Val McDermid

Little Brown Hbk 18.99

Released: 2nd September 2010

Reviewer: Ayo Onatade


Ayo Onatade is an avid reader of crime and mystery fiction. She has been writing reviews, interviews and articles on the subject for the last 12 years; with an eclectic taste from historical to hardboiled, short stories and noir films


As much as I have always enjoyed Val McDermid's series books it is in my opinion her standalone books that showcase how good a writer she is. A Trick of the Dark is no exception.  Val McDermid is not one to shy away from different situations nor is she the type of writer that uses a situation to fill up pages.  In this case it is academic life that has come under her scrutiny.  

At the heart of  the book is a murder; that of Philip Carling who has been brutally murdered on his wedding day purportedly by his two business partners.  But did they and why would they have done so?  Could it have been his wife Magda's partner or even the successful but ruthless businesswoman Jay Macallan Stewart?  The possibilities are rife.  The vicious murder happened on the grounds of St Scholastica's the alma mater of disgraced psychiatrist Charlie Flint. Flint sent anonymously a bundle of press cuttings soon unexpectedly finds herself involved in investigating Carling's death.  

St Scholastica's does not inhabit the same milieu that readers are used to in Colin Dexter's Morse series. It does however still have the rivalry and jealousy that can be found amongst academic life and it is not always behind closed doors.  Taking on Oxford as a background is also a challenge, which in my opinion McDermid has done with vigour and insight.  

As can be expected contemporary questions are examined in Trick of the Dark. How to balance a private life with that of a celebrity one as well? Is it easy to combine the two and how does one cope with the pressures that this gives rise to? How to cope with the life style and the fact that the relationship is a lesbian one and therefore an easier target for the press who will do anything to slake their reader's taste for scandal. McDermid very ably deals with the various issues that arise as a result of the murder and Flint's involvement. She also, without a hint of self-righteousness or pretension deals with the difficulties that arise when coming out as a lesbian woman and the effect that it has on a professional and personal life.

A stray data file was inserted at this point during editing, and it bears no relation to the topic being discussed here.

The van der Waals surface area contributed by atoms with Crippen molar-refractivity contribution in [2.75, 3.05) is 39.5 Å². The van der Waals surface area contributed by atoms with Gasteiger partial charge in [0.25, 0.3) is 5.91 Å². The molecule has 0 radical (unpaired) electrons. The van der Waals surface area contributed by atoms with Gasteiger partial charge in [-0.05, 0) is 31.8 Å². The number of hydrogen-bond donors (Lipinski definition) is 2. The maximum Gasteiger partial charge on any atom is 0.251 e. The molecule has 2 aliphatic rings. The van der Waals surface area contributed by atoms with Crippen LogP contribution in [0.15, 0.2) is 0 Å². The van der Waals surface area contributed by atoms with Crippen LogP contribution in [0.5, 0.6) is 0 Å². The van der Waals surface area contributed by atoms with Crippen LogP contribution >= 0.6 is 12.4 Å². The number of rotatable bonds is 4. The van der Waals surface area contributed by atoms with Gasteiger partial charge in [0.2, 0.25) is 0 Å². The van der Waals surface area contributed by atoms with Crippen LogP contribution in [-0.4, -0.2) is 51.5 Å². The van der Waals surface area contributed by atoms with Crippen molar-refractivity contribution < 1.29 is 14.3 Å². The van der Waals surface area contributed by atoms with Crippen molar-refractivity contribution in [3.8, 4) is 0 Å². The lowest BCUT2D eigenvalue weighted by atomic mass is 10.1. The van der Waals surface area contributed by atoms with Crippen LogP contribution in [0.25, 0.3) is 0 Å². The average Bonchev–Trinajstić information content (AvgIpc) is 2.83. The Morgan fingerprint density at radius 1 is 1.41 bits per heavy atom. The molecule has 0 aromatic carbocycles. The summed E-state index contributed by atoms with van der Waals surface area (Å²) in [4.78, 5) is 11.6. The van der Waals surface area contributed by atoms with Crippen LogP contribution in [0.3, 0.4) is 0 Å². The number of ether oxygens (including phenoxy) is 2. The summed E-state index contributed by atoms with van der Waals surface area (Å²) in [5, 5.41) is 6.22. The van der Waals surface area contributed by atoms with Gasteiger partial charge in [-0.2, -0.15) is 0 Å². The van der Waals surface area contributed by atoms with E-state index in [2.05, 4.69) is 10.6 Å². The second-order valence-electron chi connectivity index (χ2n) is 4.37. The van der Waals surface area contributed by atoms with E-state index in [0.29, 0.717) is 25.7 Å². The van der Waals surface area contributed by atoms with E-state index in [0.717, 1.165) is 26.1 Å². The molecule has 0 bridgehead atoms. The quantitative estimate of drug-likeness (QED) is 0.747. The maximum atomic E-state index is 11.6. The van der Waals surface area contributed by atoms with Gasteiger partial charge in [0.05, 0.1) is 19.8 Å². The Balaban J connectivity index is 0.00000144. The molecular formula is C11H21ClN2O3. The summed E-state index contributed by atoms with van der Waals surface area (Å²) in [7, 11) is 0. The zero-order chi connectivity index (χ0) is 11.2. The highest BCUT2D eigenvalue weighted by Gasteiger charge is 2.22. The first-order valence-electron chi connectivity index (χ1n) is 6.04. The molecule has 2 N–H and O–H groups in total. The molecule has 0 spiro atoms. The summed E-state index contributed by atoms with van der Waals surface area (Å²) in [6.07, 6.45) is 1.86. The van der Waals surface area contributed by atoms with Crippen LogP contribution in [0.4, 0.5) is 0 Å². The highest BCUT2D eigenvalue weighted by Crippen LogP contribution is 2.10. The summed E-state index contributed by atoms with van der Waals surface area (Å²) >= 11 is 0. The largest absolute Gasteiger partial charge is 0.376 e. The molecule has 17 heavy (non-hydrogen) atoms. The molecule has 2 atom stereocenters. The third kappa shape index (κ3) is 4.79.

The best thing about McDermid's novels aside from the smooth, succinct and absorbing writing, which is par for the norm with Val McDermid, is the way in which she is able to engage the reader from the start. It is a technique that only the best can do and McDermid is one of the best. The title is a misnomer but do not let that distract you from absorbing yourself in a brilliant psychological thriller.  From start to finish the Trick of the Dark is a novel that will leave you pondering and wishing for more.






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